The Berry Cenotaph lists the three De Boynton brothers.

The Berry Cenotaph lists the three De Boynton brothers.Credit:Fairfax

The appalling statistics of loss in Berry emulates much of what happened throughout the country. Three years before the outbreak of war, the 1911 census showed Berry to have  a population of 1621. Assuming an equal divide between males and females, 202 men enlisted which equates to 25 per cent of the population. Of those men, 54 were killed. That means about 27 per cent of the young men who left Berry never returned home.

Robyn Florance, a local historian and author,  writes in Berry Remembers the First World War: “Six nurses from the David Berry Hospital also enlisted. They wanted to be there, with their boys, when they went to war.”

She states that in 1915 the Waratah Recruitment March, which commenced in Nowra, passed through Berry on its way to Sydney. It began with 50 marchers but by the time it reached Sydney, 120 had volunteered. It was reported that nine recruits came from Berry, not bad for a country town serving the needs of the dairy farming community.

“Most of the women worked really hard with fundraising, the Red Cross and knitting all the time to send socks over. They lost sons but they still wanted to help,” she said.

“Here we are, from a little town in Berry, with all these deaths that really impacted on their families, but we are still impacting on our families because we are still sending our boys to war. That’s what saddens me.”

Dr Kerry Neale, curator of the After the War exhibition at the Australian War Memorial, said research indicates about 150 families lost at least three sons. Five families lost four or more sons.

“You can’t begin to imagine the amount of grief that comes with such devastating losses,” she said. “Every loss is significant and if you sent your only son and he didn’t come back, and that’s only one, but that loss is your world.”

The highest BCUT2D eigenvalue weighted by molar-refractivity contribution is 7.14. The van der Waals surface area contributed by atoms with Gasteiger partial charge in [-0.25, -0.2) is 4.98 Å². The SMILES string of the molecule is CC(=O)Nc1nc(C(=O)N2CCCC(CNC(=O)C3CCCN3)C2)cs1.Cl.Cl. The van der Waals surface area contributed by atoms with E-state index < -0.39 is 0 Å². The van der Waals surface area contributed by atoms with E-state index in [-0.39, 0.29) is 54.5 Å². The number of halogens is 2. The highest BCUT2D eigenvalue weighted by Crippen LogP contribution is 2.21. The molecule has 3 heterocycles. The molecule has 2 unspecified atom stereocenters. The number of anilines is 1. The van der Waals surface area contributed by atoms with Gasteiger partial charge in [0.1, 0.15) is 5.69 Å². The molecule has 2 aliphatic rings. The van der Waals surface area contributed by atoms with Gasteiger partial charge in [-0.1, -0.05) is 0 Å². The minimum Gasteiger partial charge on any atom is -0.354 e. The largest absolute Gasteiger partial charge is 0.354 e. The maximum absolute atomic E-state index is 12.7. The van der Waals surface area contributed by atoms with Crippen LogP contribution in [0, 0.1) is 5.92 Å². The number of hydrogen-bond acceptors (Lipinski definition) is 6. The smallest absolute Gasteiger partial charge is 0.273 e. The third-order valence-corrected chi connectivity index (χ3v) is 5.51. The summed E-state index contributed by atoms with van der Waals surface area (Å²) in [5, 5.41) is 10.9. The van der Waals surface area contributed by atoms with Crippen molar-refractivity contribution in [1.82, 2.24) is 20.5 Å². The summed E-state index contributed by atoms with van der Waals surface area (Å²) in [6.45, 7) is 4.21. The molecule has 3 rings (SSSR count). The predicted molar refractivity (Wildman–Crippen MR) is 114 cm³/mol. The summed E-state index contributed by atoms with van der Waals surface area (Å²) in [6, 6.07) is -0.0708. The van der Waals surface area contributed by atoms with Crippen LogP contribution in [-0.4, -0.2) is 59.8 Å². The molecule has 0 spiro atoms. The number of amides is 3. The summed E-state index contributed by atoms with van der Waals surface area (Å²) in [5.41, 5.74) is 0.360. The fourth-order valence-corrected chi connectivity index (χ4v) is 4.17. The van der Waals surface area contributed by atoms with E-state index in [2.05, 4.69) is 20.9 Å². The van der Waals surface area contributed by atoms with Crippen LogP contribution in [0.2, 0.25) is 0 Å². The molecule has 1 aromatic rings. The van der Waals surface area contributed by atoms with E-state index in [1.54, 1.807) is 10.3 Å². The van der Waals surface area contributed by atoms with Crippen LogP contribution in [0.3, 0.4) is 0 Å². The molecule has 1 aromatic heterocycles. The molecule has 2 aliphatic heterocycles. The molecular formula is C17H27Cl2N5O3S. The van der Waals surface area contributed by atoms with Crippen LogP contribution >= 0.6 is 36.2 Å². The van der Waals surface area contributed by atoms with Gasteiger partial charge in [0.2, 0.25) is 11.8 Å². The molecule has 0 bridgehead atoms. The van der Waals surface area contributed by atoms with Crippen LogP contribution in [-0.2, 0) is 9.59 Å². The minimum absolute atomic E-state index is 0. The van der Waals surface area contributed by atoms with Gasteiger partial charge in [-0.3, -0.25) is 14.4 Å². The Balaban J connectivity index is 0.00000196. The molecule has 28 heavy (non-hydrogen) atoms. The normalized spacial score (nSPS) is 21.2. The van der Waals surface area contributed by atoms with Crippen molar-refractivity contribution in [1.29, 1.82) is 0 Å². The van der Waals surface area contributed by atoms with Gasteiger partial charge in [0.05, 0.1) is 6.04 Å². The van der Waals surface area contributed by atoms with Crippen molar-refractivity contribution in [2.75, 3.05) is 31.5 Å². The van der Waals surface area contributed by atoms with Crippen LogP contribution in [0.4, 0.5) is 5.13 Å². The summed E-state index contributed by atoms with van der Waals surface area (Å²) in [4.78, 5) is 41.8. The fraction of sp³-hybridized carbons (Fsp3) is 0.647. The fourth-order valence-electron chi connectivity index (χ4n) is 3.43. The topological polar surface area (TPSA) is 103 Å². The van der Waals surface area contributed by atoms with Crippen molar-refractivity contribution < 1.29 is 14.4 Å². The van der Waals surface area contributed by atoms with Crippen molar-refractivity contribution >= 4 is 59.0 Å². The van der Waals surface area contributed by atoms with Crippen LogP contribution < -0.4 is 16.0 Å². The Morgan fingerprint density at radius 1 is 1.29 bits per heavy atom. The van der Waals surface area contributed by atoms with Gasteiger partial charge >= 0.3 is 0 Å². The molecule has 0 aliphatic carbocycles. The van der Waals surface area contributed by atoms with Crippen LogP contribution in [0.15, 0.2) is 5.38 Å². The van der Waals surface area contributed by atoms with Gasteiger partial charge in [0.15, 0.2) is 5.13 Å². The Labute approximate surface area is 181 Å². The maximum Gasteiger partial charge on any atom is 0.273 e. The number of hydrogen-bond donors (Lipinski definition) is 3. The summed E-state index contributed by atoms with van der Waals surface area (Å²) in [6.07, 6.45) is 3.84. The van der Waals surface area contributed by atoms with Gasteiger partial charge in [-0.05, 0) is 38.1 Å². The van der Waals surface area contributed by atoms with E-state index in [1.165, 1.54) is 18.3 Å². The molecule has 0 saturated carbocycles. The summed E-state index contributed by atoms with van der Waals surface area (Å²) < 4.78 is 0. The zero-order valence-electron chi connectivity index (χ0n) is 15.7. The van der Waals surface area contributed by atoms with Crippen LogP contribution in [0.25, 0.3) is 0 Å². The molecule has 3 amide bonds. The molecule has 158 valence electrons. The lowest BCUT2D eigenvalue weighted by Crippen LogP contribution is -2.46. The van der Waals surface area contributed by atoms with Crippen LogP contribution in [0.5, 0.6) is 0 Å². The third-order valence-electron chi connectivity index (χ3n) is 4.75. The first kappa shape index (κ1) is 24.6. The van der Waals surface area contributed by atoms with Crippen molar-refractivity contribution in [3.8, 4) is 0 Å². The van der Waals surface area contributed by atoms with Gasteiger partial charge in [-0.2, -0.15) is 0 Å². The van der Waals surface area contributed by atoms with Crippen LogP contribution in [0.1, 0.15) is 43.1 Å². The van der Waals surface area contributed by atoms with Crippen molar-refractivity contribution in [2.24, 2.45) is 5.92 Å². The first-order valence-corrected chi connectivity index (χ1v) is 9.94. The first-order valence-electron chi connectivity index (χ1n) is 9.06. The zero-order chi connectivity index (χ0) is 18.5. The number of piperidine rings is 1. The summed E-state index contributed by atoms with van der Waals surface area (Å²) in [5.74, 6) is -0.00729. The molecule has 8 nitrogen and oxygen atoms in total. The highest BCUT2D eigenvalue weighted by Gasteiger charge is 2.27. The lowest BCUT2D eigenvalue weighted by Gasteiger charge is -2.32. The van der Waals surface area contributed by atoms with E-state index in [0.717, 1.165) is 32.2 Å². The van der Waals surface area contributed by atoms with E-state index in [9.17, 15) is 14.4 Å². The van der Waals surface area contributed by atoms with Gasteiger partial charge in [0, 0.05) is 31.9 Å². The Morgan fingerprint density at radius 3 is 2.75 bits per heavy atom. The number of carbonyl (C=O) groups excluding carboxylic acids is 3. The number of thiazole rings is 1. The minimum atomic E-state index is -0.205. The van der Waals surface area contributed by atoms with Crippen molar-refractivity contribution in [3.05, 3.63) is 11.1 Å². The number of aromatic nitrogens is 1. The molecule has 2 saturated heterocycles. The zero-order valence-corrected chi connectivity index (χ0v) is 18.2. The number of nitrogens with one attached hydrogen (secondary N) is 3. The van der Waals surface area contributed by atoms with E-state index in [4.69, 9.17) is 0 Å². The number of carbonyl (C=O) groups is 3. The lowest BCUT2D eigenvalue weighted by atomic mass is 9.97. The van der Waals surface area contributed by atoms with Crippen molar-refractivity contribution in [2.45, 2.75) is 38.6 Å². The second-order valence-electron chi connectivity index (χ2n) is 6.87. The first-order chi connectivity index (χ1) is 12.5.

She cited the story of brothers Stephen and Robert Allen from Manly, which is included in the exhibition.  They enlisted as privates within a week of each other in July 1915, both with the 13th Infantry Battalion. They were first sent to Egypt for several months, then found themselves on the Western Front. The constant shelling and horrendous conditions at the front did not prevent the brothers remembering their sister Minnie’s birthday. They both sent ornate birthday cards from the front.

The Allen family. The two boys (Robert, left, and Stephen) were killed by same shell in the First World War.

The Allen family. The two boys (Robert, left, and Stephen) were killed by same shell in the First World War.Credit:Australian War Memorial.

On August 14, 1916, in the midst of the fighting around Mouquet Farm in France (which claimed William De Boynton’s life), the brothers failed to report back after fatigue duty. Originally listed as missing in action, it took several months and several witness testimonies to ascertain their fate. Eventually a letter from Private Will Hale to one of the Allen sisters described what happened.

“When the shell had exploded I knew by the screams that someone had caught it. I could not get through for some time, as I was half silly through the shock. However when I could get through, my brother was seriously wounded and your [two] brothers were laying there, they had been killed.”

The brothers who had embarked and served together, were killed outright by the same artillery shell while walking beside each other. Stephen was 25 and Robert was 27. The bodies were never recovered and their names are on the Villers-Bretonneux memorial.

Dr Neale said: “In a lot of instances it is the correspondence that we see after the families have received the telegrams informing them that their loved ones have been killed in action.

“When it is missing in action, you just get this flurry or correspondence to the Red Cross or the army just desperate for details. They have accepted the loss but it is the not knowing where the bodies have been buried or what has been done for their loved ones when they are so far away.

“It’s a distant grief; you can’t go to their grave site, you can’t pay your respects that way. The families are just desperate for information to know that the bodies were given a proper burial or a location so that they can at least know where their loved ones are.”

Tim Barlass is a Senior Writer for The Sydney Morning Herald